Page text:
While women and people of color are employed at tech companies in larger numbers than they used to be, their upward mobility at those companies has stagnated.
A study by the Ascend Foundation, an organization for Asian professionals in North America, examined tech professionals over a period of eight years using government data, and found that white men were consistently promoted at a higher rate relative to their non-white, non-male peers.
From 2007 to 2015, white men consistently composed a higher share of executive roles than professional roles at tech companies, the study found. It’s the reverse for Asians, Hispanics and blacks, especially if they’re women.
The study looked at Equal Employment Opportunity Commission data from 2007-2015 for manufacturing and information companies with more than 100 employees based in San Francisco and San Jose areas. This is used as a proxy for major tech hardware and software companies, which tend to be based there.
More than 1,000 Bay Area tech companies were included in this review, providing a wider lens than the data released by individual tech companies.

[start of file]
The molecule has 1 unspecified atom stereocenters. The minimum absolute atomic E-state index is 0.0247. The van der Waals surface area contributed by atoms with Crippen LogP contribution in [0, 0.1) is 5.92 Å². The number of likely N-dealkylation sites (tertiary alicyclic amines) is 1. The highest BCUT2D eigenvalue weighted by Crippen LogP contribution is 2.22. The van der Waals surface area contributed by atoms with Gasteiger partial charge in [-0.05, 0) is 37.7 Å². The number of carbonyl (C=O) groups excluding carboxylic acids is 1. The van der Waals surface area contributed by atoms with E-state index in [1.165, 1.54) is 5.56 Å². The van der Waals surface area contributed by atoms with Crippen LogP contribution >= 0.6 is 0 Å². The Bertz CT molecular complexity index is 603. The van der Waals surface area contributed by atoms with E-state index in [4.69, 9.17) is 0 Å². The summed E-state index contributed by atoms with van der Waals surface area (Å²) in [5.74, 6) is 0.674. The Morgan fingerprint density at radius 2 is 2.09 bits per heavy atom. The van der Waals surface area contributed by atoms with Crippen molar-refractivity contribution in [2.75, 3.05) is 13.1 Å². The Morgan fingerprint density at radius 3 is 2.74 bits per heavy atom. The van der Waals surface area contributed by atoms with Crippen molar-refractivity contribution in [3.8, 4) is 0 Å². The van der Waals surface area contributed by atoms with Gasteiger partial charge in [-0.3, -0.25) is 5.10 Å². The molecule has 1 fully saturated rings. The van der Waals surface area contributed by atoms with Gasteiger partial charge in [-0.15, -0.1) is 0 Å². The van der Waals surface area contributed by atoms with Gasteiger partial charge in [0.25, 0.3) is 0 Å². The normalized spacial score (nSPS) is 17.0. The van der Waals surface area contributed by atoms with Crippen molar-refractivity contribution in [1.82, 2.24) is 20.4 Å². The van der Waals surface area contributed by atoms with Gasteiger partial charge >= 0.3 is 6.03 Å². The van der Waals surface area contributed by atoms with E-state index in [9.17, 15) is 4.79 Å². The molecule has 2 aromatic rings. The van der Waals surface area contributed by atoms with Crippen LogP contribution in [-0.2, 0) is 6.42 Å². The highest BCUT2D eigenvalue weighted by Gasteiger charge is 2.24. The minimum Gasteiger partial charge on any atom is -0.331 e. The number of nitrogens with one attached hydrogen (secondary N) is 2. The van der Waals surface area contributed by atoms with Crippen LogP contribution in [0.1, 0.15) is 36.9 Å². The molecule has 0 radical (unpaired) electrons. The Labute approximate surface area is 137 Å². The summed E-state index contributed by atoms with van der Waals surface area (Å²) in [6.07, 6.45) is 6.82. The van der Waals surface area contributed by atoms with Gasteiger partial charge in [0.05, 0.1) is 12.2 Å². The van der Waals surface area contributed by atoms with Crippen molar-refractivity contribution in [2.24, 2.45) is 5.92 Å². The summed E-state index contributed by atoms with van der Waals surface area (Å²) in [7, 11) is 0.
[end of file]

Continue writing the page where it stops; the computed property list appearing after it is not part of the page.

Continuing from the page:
Some key findings:
- Though Asian men and women were more common in entry-level professional jobs, white men and women were twice as likely as Asians to become executives.
- Asian women were the least likely among any cohort to become executives.
- Black and Hispanic professionals are much less likely than their white peers to become executives.
- The number of black executives had increased by 43 percent in the time period examined
.At the same time, there has been a decline in the number of black managers and black female professionals (which could spell trouble for the future executive pipeline).
- Hispanics remained only 3.5 percent of all executives but declined from 5.2 percent to 4.8 percent of all professionals (also not promising for future promotions).
- White women are now more likely to be executives than professionals, but they are still underrepresented generally — an issue with recruiting rather than promotion.
This article originally appeared on Recode.net.